I get asked by other photographers quite often for a quick overview of the big differences between the Micro Four Thirds (m43) system and the DSLR systems such as Canon and Nikon, or basically what they should be looking to purchase if they decided to make the switch from larger format cameras to smaller formats and keep the same functionality they already have. There’s a lot of information available out there on the internet, but it takes a lot of time to read through it all and it’s made all the more difficult if you don’t know anything at all about the m43 system or what to investigate. So I have put together this rough guide series to shed some light on what products stand out in each respective area of interest. It’s by no means exhaustive, but it should give you a good indication of what to investigate further if you’re serious about moving to, or adding this format to your photography gear. The first in this series deals with the “Holy Trinity” type zoom lens options, namely wide angles, general purpose and telephotos. These are my own opinions based on research I have done myself and supported wherever possible by personal experiences of the items. Best Wide Angle Zoom Lens Options Panasonic 7-14mm f/4.0 Olympus 9-18mm f/4-5.6 Olympus 7-14mm f/4.0 (four thirds) Olympus 7-14mm f/2.8 PRO (not available yet) I only had a very brief exposure to the Panasonic 7-14mm lens when I was first getting back into the m43 system about 2.5 years ago. I had just bought a Panasonic GF-1 for a good price from a store that was clearing all their Panasonic m43 inventory and their asking price for the lens was around $500 at that time. I put it on my GF-1 and took a few shots around the store, but it felt very unbalanced on such a small camera and I thought, geez, for $500 I could buy a nice DSLR lens that I didn’t already have, so I passed. Little did I realise that the actual price of the lens was closer to $1200, so in hindsight I should have zapped it up. I ended up getting the Olympus 9-18mm f/4-5.6, which is a much, much smaller lens. It’s collapsible too, so if you’re limited for weight you really can’t ask for more. I find that it’s a nice sharp lens and performs really well in landscapes. Obviously it’s not nearly as wide as the 7-14mm options, but it does well in its range (similar view to 18-35mm FX lenses). I used this lens extensively on our safari to Namibia in 2013 and was really pleased with all the results I got shooting those harsh desert landscapes. The lens has held up quite well in the cosmetics department too, having accompanied me on many photo excursions for work and play since I got it. Earlier this year I had the opportunity to buy the older Olympus 7-14mm f/4.0 lens that was originally designed for use on the Olympus DSLR’s. If you mate it with an MMF adapter you can use it on the OM-D’s with varying degrees of autofocus compatibility. It’s terrible on the E-M5 (hunts like crazy) but it works decidedly better on the E-M1, which has the necessary phase detection AF sensors on the imager itself. Image quality wise it’s very, very good, but it’s also very, very expensive at $1800. It has full weather sealing so if you’re using it on the E-M1 with the MMF-3 adapter you will have a weatherproof solution. The downside is that it’s very large and therefore it doesn’t balance well on an E-M1 without the HLD-7 grip, which defeats the purpose of having a smaller kit (this lens is of similar proportions to the Sigma 12-24mm FX lens). Big and heavy, the Olympus 7-14mm f/4 is an expensive option but well worth the money The final option is the announced, but only available in 2015 all new Olympus 7-14mm f/2.8 PRO lens. This will be one of the siblings making up the Holy Trinity of Olympus pro zoom lenses and if the already existing 12-40mm f/2.8 PRO lens is any indication of the quality we can expect, I think it is most likely going to be the one to get, mainly because of its native mount to the m43 system. If you can’t wait for that one to arrive then you would probably do well to get the Olympus 9-18mm lens as its by far the cheapest option. You could always sell it once the PRO lens arrives. I will keep mine as a lightweight option. Best General Purpose Zoom Lens OptionsPanasonic 14-45mm f/3.5-5.6 Panasonic 12-35mm f/2.8 Olympus 12-40mm f/2.8 PRO Olympus 12-35mm f/2.0 (four thirds) There are three pro spec lenses here to chose from on my list above, but there are also a myriad of consumer grade kit lenses available from both Panasonic and Olympus, including many variations of the 14-42mm. I haven’t used many of them but there is one consumer grade standout lens and that is the one in my list here, the now discontinued Panasonic 14-45mm. This one is really very good and prior to my getting the 12-40mm it was my go to lens for the E-M5. I still use it sometimes, especially if I am doing work in a dodgy location where the possibility of being liberated of my gear is relatively high. At least the loss of this lens as opposed to the PRO version would be easier to bear. The Olympus 12-40mm f/2.8 PRO lens is something else. This is a beautiful piece of glass from Olympus. Well finished, wonderful optics and extremely fast focusing on the OM-D bodies I have. I rate it as being better than the Nikon 24-70/2.8 I used to own and that’s saying something because as anyone who has used the Nikkor knows, it’s a serious optic too. However, to get the best out of the Nikkor you have to stop it down to at least f/4. The Olympus lens is sharp right from f/2.8. I don’t know too much about the Panasonic 12-35mm f/2.8 but it was on the market long before the Oly arrived. Reports I have read from many users are all positive about this one, so if you can get one to try you should definitely do that. An advantage to this lens is of course that it has built in image stabilisation, so if you have chosen a Panasonic body instead of an Olympus one for your m43 system this will be stabilised whereas the Oly lenses won’t, since Olympus bodies have image stabilisers on the sensor, thus making any lens you mount on the camera stabilised. Olympus 14-35mm f/2.0 - one of the fastest zoom lenses with a constant aperture. The final stand out lens is again a four thirds lens that you can use on the E-M1 with an MMF adapter. I have not used one, but stop and take another look at the figures on this lens. The constant maximum aperture is f/2.0. That’s right, it’s a whole stop faster than any of the other pro lenses! At $2300 it’s certainly not a cheap option, but if you want a fast zoom lens they don’t get much faster than this. Downside is of course the physical size, so unless you have a true need for the speed of the lens you’re better off with the native mount options. Best Telephoto Zoom Lens Options Panasonic 35-100mm f/2.8 Olympus 35-100mm f/2.0 (four thirds) Olympus 40-150mm f/2.8 PRO (not available yet) Olympus 50-200mm f/2.8-3.5 (four thirds) Olympus 90-250mm f/2.8 (four thirds) One of the biggest advantages of a small sensor like m43 is that telephoto lenses are typically much smaller than their DSLR counterparts, yet offer just as tight an angle of view. It surprises me that more birders haven’t adopted m43 as a system because there is such a wonderful array of both exotic and practical telephoto lenses available. Not only that, with adapters you can put any lens on the camera and capture the best central part of the optics of that lens with an m43 size sensor. Obviously you will need to be quick on the manual focus, but with slower moving subjects and focus peaking functionality (not to mention the IBIS on Olympus cameras) you have a field of view that is typically half of what you’re seeing on an FX camera. The ultimate safari lens! The 90-250mm f/2.8 offers an angle of view equal to a 180-500mm lens on FX format. If your primary interest in the m43 system is to get a good telephoto lens for longer reach, like wildlife or sports, you’re probably going to want to look at the four thirds range where there are a number of options that will truly knock your socks off (and lighten your wallet). The one stand-out lens that I would love to use is the 90-250mm f/2.8. In FX terms it gives you a 180-500mm angle of view, with the constant f/2.8 aperture. I cannot think of a more useful range for wildlife safaris than that. At $6k it’s not going to be within everyone’s reach, but when compared to the Nikon and Canon 200-400mm f/4 options and their respective costs it starts to look a lot more interesting. The Olympus 50-200mm f/2.8-3.5 is a very capable, compact telephoto option for m43 I have the Olympus 50-200mm f/2.8-3.5 which offers the FX equivalent of a 100-400mm lens. It’s a lot cheaper than the 90-250mm and it’s also a much faster optic than the Canon 100-400mm and the Nikon 80-400mm. Having owned the Canon 100-400mm IS when I first got into digital photography I can say in all honestly that this Olympus lens beats the pants of that Canon, by a long way. It’s sharper, has great contrast and colour too. I haven’t ever used the Nikon 80-400mm lenses so I can’t draw a comparison with it. Obviously the main advantage on the Oly is the faster aperture at the long end, which is a whole stop and a third brighter than the Canon/Nikon options, but there is also another advantage in that it is much cheaper at only $1200 compared to the $2800 asking price for the new Nikkor. It is also fully weather sealed and the hood has a hatch that slides open so you can use your polariser or variable ND filters easily. It’s the lens I am going to be using on safari this year. Panasonic haven’t really developed much in the longer telephoto area, however they were the first to introduce a pro spec shorter range telephoto in the form of the 35-100mm f/2.8. This is your general purpose telephoto lens similar to the 70-200mm f/2.8 FX lens that is mostly used by wedding photographers. User reports on this lens are all mostly very positive and at $1200 it’s an attractive option. There’s another 35-100mm lens that will blow your hair back and that is the Olympus 35-100mm f/2.0 for the four thirds mount. Yes, that’s right, it’s an f/2.0 optic, constant throughout the zoom range. I have handled this lens briefly as a colleague of mine owns one, plus I have seen some of his images shot with it. On the E-M1 this lens is jaw-droppingly good. I can’t even begin to describe how sharp and punchy it is. It will set you back around $2500 but if you can get one and you don’t mind the size of it, you will not be disappointed with what it can do. Highly recommended! Olympus 35-100mm f/2.0 is a lens to die for! The last lens to mention in this first instalment of the Rough Guide series is the announced, but as yet not available Olympus 40-150mm f/2.8 PRO. This will be the one I buy, mainly because it will be affordable and also it’s a native m43 mount, so no adapter is needed. It will autofocus with the CDAF system on the E-M1 so I will be able to shoot at 10 frames per second with it. Not really required, but nice to have. The expected street price is said to be around $1300. These are the top end lens options open to those who are thinking about adopting the m43 system. As mentioned at the start of the article there are other cheaper options too, so if you’re put off by the prices of some of these lenses, do have a look at the other options too. As a final note I should add that there are at least three Olympus adapters available to mate the older 4/3rds lenses to the m43 mount. These are the MMF1, MMF2 and MMF3. They all do the same thing and there is no difference in auto focus performance between them, but only the MMF3 has the weather sealing, so if that's an important feature for you to have then you ought to opt for it. It's slightly more expensive than the others at $160. Panasonic also make an adapter that does the same thing, the DMW-MA1 and it's much cheaper at a shade over $100. Not sure if that one is weather sealed. There is no glass in these adapters so image quality is exactly the same on m43 as it is on 4/3. In the next edition of this series I will have a look at the prime lenses for the system. If you're thinking about buying any of these items please consider starting your shopping at our affiliate retailers by using any of the links to their shops found at the bottom of the page. This will be most appreciated.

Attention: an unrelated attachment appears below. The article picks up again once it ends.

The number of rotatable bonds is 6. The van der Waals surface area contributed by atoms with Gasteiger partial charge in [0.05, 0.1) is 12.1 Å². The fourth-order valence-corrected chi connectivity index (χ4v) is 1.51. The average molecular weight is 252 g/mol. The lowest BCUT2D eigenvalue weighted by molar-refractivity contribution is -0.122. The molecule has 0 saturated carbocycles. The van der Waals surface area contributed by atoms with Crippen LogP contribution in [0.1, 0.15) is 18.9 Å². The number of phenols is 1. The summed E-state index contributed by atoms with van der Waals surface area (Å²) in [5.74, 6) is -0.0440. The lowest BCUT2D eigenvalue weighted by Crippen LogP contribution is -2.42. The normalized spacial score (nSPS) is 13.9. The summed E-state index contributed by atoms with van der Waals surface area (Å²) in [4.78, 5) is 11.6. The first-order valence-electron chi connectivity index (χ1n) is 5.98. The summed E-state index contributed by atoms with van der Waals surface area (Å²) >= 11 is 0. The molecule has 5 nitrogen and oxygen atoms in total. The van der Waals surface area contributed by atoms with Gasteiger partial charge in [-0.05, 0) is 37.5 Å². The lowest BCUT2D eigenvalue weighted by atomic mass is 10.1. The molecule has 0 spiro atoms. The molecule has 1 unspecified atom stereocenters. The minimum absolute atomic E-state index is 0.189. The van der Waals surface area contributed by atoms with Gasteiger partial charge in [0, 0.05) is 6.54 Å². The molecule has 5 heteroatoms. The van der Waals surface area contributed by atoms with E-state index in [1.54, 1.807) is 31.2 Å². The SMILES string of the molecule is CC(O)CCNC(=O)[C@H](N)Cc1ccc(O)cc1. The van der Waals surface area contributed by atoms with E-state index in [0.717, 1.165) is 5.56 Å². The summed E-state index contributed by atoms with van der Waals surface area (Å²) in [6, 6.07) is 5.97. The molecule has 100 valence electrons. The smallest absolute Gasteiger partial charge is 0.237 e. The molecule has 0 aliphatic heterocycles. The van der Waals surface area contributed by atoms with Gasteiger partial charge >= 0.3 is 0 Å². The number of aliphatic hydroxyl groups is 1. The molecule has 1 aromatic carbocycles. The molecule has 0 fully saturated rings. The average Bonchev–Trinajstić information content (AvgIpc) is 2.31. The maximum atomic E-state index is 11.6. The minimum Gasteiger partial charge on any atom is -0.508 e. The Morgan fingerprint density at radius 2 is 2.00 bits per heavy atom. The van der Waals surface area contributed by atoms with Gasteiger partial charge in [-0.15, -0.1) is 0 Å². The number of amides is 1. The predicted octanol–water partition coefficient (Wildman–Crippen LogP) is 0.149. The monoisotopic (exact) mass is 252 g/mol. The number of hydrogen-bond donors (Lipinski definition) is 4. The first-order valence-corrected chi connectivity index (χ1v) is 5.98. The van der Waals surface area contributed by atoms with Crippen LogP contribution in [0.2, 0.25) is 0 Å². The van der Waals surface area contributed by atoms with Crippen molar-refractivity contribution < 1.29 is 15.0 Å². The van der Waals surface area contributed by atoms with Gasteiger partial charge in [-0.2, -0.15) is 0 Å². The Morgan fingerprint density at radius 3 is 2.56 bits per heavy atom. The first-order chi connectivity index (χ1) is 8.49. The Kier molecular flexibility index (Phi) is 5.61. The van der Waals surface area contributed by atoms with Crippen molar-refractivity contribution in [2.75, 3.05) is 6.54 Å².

12. 3 points